The panel presents 'political ecology' analyses of power and politics at play in contexts of 'eco-system based adaptation' programs in Mexico, large dam construction in Asia and Africa, and practices of agro-biodiversity among indigenous smallholders in the Bolivian altiplano.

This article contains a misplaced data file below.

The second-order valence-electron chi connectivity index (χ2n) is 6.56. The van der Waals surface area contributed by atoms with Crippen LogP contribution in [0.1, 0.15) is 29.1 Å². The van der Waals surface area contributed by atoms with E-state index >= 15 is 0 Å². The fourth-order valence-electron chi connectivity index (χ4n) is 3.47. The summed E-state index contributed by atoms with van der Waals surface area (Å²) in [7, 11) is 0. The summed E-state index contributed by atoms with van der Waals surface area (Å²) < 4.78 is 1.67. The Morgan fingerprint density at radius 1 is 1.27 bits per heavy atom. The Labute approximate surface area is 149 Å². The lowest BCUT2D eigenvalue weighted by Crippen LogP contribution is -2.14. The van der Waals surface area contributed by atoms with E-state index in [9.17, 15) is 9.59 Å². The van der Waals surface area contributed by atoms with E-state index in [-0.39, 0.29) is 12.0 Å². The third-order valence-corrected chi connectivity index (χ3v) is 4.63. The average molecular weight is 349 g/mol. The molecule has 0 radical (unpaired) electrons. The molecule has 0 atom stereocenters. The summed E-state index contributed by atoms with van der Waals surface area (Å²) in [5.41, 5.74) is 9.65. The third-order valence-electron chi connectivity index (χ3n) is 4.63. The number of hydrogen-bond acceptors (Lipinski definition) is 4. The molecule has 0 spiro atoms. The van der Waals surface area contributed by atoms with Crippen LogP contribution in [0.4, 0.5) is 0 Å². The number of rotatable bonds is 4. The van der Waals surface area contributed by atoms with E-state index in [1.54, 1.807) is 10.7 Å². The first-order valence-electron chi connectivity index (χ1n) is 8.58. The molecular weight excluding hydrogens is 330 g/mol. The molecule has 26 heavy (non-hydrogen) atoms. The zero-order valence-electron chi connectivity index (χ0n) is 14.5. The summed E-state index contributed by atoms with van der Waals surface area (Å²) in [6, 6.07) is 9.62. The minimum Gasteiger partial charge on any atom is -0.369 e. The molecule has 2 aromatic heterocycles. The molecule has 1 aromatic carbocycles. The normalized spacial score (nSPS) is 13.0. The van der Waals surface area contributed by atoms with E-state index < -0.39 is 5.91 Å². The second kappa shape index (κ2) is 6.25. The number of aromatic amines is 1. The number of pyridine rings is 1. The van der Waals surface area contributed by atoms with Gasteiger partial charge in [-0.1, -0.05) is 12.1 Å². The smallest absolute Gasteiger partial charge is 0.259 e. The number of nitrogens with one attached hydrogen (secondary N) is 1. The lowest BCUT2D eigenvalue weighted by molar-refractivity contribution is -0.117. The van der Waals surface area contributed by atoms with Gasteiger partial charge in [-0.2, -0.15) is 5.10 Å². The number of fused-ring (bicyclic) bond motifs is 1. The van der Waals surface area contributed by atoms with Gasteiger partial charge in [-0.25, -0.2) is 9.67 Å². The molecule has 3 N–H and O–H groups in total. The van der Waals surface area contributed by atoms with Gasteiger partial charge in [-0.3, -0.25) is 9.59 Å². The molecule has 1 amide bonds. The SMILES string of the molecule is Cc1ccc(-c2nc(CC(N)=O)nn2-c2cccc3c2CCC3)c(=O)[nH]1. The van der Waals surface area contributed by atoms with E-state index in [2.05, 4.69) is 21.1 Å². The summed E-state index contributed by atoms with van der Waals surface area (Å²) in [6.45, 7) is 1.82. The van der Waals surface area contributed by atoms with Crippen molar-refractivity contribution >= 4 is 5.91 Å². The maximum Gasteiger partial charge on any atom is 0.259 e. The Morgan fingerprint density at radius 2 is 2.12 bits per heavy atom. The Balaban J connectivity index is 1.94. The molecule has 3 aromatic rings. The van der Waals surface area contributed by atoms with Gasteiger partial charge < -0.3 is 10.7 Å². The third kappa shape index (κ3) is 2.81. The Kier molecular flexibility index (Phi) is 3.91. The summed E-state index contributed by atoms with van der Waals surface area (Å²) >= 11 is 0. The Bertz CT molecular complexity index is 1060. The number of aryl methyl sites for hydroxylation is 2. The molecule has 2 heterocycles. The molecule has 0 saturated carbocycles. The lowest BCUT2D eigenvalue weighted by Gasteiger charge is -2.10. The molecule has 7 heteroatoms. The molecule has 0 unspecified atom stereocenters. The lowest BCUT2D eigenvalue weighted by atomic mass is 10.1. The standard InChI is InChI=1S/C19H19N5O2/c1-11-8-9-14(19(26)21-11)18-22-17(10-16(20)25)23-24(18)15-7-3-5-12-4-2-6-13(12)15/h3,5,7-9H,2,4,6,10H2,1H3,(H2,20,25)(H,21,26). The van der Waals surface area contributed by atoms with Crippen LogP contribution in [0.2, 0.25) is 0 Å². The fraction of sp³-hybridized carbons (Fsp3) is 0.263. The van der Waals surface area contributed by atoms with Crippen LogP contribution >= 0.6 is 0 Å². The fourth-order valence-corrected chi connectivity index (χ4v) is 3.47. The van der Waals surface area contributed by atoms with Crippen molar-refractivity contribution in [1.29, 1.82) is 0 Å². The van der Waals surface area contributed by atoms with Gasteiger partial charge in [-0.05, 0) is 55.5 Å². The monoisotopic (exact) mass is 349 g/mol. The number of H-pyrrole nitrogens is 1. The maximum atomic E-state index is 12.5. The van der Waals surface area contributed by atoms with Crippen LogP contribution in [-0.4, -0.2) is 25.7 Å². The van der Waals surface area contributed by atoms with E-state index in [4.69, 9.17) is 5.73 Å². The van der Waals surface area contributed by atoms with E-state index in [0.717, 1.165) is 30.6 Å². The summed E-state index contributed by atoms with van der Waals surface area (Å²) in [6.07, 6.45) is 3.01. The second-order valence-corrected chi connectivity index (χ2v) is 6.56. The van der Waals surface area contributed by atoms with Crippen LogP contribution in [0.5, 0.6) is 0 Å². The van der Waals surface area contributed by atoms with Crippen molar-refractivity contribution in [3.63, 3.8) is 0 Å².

This panel presents political ecology critiques of policies currently popular in the pursuit of sustainable development in three different national settings. The papers explore relationships between political, economic and social factors in relation to environmental issues and changes, analyse 'what people do' and 'why' in relation to natural resources, and highlight issues of 'power' in setting agendas and producing ecological outcomes. Newsham examines 'eco-system based adaptation' programs undertaken by multilateral agencies and international NGOs involved in conservation and development in three field sites in Mexico, and questions the rosy 'win-win-win' picture of these interventions. He argues that EBA obscures local alternatives, that population matters in shaping benefits of these programs, and that neoliberal dynamics shape and limit what these initiatives can achieve. Urban and Siciliano question the current favourable light in which hydropower is regarded as a less-harmful energy source, and based on the comparative analysis of 4 dams in Asia and Africa, they examine the role of Chinese dam builders, and of national host governments in determining how large dams and their environmental and social impacts are being governed and managed. They show how scale plays out in the distribution of costs and benefits and suggest some measures to balance out this distribution. Finally, Baldinelli examines how agro-biodiversity practiced by indigenous smallholders in the Bolivian altiplano maintains 'traditional practices', and how these practices have responded to new stimuli and priorities. In particular, she explores the role of migrants in generating and maintaining practices of agro-biodiversity.